COVID-19 also increased psychosocial stress and mental health issues of girls, affecting their ability to learn. The prolonged lockdown, uncertainty, economic stress on families, and the loss of the school support system and routines can result in psychosocial stress and mental health issues.

The longer the pandemic lasts, the more girls are at risk of never returning to school.

Opportunities remain

This unprecedented education crisis, however, presents the opportunity to reimagine education that drives progress towards a world where we build back equal for girls’ education.

In East Asia and the Pacific, partners of the United Nations Girls’ Education Initiative are supporting governments across the region to ensure gender-equitable approaches to continuity of learning, safe school reopening and inclusion and re-enrollment of all children as learning moves back to the classroom.

tribal girls

UNICEF and UNESCO are advising partners in education to:

Keep girls at the centre: given the increased risk girls face in dropping out of school, we need to ensure that their specific needs are considered in all continuation of learning and school reopening plans.

Ensure equal access to distance learning programmes: ensure that all children and especially girls have equal access to learning continuity, support government counterparts to implement different modes of distance learning, including online, television, radio and take-home learning kits. As girls with disabilities are at particular risk of being left behind, targeted action needs to be taken to ensure they can access distance learning programmes that respond to their specific learning needs and eventual return to school.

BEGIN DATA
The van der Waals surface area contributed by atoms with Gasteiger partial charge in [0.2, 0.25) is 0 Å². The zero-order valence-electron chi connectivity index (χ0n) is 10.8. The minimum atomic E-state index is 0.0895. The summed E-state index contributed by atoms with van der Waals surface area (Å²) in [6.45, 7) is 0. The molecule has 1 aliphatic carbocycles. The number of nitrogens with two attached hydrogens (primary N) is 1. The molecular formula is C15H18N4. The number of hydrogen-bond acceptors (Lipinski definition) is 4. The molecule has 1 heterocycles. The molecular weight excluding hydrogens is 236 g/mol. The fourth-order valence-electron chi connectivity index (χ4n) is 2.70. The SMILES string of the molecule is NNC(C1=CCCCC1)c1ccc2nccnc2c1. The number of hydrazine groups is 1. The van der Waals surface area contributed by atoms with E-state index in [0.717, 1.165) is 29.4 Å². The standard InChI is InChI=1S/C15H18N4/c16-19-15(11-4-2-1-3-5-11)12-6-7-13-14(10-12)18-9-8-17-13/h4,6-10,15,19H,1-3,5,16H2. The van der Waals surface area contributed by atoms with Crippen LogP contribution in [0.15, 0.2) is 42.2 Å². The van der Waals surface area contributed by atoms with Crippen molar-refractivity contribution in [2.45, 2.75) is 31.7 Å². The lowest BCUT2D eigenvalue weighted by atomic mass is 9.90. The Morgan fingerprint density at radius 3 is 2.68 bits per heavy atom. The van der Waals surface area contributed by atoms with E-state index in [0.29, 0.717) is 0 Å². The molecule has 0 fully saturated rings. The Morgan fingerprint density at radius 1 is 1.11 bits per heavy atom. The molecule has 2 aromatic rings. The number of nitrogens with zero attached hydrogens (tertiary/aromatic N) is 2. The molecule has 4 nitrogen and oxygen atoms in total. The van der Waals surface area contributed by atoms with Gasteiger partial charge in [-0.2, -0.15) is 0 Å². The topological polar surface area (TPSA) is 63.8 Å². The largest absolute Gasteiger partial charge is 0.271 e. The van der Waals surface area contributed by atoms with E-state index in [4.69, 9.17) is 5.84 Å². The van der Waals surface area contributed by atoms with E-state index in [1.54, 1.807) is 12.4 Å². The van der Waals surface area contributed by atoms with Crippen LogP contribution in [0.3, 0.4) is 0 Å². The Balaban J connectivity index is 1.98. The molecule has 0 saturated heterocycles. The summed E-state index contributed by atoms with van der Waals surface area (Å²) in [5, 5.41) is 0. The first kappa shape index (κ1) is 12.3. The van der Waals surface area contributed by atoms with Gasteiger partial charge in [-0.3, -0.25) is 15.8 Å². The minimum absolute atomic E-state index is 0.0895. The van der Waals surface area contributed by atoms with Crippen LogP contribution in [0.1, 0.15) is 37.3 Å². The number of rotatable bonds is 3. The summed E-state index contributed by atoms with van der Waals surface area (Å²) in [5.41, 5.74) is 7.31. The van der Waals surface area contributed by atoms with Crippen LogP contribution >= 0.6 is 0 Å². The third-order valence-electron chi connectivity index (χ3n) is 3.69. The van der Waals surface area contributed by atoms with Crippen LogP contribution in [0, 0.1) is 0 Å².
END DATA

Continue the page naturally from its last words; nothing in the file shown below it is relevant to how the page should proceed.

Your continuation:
Assess and address the needs of girls to return to school: girls are facing multiple barriers to returning to school upon school reopening, government partners should implement programmes to ensure that all girls are able to return to school with a particular focus on the most marginalized.

Prioritize girls’ safety and protection: girls face risks especially during prolonged school closures and home confinement. There should be comprehensive programmes on school reopening integrating health, protection and mental health and psychosocial support.

Keep advocating with governments, communities and families to keep girls ‘in the picture’ in education recovery and resilience: immediate priorities for continuing education and wellbeing of girls and young women also need to be complemented by longer-term policy and strategies as set forth in, “Building back equal: Girls back to school guide”. The guide - developed as part of a global campaign by the Global Education Coalition to support girls’ return to school – enables education policy makers and practitioners to accelerate gender-responsive education systems and targeted actions to ensure girls’ continuity of learning and return to school when these reopen..

Strong advocacy and partnerships with governments and communities are essential, not just to overcome the COVID-19 challenge, but to make progress towards gender equality in and through education. In the current pandemic, “building back equal” requires urgent action focused on millions of girls and young women at risk of never returning to school, while keeping in sight the deep inequalities in education that existed prior to the pandemic. In the long term, there is an opportunity, if we all act together, to address structural inequalities to build stronger, more equitable and resilient societies.